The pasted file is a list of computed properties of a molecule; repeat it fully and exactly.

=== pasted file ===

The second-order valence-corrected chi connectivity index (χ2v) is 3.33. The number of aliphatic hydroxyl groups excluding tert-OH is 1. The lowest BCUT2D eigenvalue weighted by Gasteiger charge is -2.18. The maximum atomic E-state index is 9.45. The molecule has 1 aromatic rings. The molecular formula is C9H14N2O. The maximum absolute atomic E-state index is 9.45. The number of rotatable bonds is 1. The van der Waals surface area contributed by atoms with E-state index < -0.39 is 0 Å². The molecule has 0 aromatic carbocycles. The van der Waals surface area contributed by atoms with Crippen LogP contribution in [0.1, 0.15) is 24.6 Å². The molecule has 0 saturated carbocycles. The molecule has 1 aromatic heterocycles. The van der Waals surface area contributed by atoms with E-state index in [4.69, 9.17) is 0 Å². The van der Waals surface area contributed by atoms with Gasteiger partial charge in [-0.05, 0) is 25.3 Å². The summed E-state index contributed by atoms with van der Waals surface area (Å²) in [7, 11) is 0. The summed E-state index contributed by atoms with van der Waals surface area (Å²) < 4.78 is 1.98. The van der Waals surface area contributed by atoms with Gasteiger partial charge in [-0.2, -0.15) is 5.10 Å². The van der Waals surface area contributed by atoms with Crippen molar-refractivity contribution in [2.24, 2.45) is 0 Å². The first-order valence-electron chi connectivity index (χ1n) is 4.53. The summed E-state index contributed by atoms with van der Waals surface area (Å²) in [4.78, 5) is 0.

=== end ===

The second-order valence-corrected chi connectivity index (χ2v) is 3.33. The number of aliphatic hydroxyl groups excluding tert-OH is 1. The lowest BCUT2D eigenvalue weighted by Gasteiger charge is -2.18. The maximum atomic E-state index is 9.45. The molecule has 1 aromatic rings. The molecular formula is C9H14N2O. The maximum absolute atomic E-state index is 9.45. The number of rotatable bonds is 1. The van der Waals surface area contributed by atoms with E-state index < -0.39 is 0 Å². The molecule has 0 aromatic carbocycles. The van der Waals surface area contributed by atoms with Crippen LogP contribution in [0.1, 0.15) is 24.6 Å². The molecule has 0 saturated carbocycles. The molecule has 1 aromatic heterocycles. The van der Waals surface area contributed by atoms with E-state index in [4.69, 9.17) is 0 Å². The van der Waals surface area contributed by atoms with Gasteiger partial charge in [-0.05, 0) is 25.3 Å². The summed E-state index contributed by atoms with van der Waals surface area (Å²) in [7, 11) is 0. The summed E-state index contributed by atoms with van der Waals surface area (Å²) < 4.78 is 1.98. The van der Waals surface area contributed by atoms with Gasteiger partial charge in [-0.2, -0.15) is 5.10 Å². The van der Waals surface area contributed by atoms with Crippen molar-refractivity contribution in [2.24, 2.45) is 0 Å². The first-order valence-electron chi connectivity index (χ1n) is 4.53. The summed E-state index contributed by atoms with van der Waals surface area (Å²) in [4.78, 5) is 0.